Subject: News/Canada: B.C. seeks permission to detain migrants
From: Melanie Orhant (firstname.lastname@example.org)
Date: Wed Sep 29 1999 - 11:25:13 EDT
Well, it seems that Canada's response is to lock all the trafficking
B.C. seeks permission to detain migrants
CBC News, September 7, 1999
VANCOUVER - Immigration officals in British Columbia will go before
ajudicators today asking that more than 320 Chinese migrants be kept in
Three ships carrying a total of nearly 450 migrants arrived of the coast of
B.C. this summer. Officials say they fear many of people on the last two
migrant ships will flee Canada while they're waiting for the government to
consider their refugee claims.
Eighty-six refugee claimants from the first ship of 123 have been released
from custody. Since then officials began worrying about flight risk and
last week they recommended the migrants remain in detention.
Some of those who have been released have not checked in with immigration
officials as required.
Meanwhile, the Immigration and Refugee Board plans to deal with the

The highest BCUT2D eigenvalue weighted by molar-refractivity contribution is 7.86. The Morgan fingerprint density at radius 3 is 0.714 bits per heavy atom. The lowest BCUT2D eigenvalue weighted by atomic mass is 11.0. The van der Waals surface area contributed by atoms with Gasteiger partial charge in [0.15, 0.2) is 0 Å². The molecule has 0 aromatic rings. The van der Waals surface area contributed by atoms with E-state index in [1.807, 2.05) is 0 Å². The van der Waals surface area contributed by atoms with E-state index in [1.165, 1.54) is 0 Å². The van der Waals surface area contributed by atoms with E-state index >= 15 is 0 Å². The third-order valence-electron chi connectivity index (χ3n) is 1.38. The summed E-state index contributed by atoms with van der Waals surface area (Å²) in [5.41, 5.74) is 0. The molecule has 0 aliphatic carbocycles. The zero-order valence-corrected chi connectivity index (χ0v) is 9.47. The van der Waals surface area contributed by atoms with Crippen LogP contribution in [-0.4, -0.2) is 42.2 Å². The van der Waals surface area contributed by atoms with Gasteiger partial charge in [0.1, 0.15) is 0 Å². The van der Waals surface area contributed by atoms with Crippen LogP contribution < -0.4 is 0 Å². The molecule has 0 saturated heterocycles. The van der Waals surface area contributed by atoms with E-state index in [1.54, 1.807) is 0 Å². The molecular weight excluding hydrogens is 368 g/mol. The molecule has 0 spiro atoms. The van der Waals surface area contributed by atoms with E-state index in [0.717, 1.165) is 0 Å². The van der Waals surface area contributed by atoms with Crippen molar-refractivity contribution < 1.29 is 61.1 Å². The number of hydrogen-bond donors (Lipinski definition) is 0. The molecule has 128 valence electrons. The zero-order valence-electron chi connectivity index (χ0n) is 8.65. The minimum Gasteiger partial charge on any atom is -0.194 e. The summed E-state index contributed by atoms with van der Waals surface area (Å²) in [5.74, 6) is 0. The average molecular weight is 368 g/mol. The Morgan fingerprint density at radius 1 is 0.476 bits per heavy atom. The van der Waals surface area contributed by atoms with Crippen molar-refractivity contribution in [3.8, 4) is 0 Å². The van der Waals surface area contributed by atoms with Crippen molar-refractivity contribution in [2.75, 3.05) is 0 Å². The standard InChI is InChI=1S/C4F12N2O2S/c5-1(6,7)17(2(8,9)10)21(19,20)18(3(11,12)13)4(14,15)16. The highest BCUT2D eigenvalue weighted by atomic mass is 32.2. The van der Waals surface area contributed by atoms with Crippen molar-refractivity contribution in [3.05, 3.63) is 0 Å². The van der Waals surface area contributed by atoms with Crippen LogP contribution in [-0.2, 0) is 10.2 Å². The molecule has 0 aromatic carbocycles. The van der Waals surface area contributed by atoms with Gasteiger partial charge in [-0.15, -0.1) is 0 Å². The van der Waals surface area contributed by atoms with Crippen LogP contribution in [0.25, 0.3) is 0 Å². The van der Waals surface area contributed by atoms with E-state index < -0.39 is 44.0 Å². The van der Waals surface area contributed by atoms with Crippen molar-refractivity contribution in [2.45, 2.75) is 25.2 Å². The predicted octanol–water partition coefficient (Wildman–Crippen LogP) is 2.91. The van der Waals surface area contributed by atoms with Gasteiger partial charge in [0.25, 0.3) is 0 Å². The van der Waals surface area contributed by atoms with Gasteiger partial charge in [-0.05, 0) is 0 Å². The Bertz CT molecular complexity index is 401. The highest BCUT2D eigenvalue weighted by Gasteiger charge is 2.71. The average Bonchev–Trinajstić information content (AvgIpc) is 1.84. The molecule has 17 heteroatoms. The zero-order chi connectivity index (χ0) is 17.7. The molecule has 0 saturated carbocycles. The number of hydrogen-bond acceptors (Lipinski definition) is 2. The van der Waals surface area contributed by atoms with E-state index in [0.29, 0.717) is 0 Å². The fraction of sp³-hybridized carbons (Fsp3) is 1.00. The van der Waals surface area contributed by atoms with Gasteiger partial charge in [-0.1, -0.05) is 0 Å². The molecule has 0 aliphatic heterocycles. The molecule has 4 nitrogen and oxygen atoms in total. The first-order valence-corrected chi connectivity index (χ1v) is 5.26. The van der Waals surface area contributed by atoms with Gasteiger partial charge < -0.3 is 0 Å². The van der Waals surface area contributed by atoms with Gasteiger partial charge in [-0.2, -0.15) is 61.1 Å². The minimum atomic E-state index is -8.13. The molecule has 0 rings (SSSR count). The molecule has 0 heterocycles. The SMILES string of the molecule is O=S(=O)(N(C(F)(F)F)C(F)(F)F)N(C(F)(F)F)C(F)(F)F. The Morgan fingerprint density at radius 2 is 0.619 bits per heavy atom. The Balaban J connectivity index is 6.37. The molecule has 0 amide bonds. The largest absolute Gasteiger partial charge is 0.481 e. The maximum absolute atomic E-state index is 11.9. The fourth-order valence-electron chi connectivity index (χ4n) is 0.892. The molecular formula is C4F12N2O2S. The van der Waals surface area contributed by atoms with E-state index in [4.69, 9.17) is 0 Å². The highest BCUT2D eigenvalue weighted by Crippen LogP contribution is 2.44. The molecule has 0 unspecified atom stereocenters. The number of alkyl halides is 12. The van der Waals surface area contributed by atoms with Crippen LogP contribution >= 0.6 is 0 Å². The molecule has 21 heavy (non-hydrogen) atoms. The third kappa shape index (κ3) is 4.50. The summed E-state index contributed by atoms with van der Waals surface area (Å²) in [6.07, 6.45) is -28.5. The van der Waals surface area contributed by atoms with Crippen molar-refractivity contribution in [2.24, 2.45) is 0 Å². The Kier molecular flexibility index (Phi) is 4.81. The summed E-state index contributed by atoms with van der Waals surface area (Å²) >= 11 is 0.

migrants' cases with near lightening speed.
Most refugee claimants wait up to a year to have their cases heard but for
many of the migrants, the wait will be as short as 10 weeks.
The first 44 are scheduled to go before the Immigration and Refugee Board
two weeks from now.
Spokesman Lynn Gates says all of the migrant claims should have gone
through the system by December.
"This is an extremely unusual situation and deserves our attention as
rapidly as possible," he says.
Critics suspect that the fast-track process may have to do with limiting
political embarrassment over Canada's immigration policies.
Keith Martin, a Reform MP from Vancouver Island says: "The government is
obviously feeling the heat of this thing, the boatpeople coming over here,
and in fact it's shedding light on an immigration system that's been in
disarray for quite some time."
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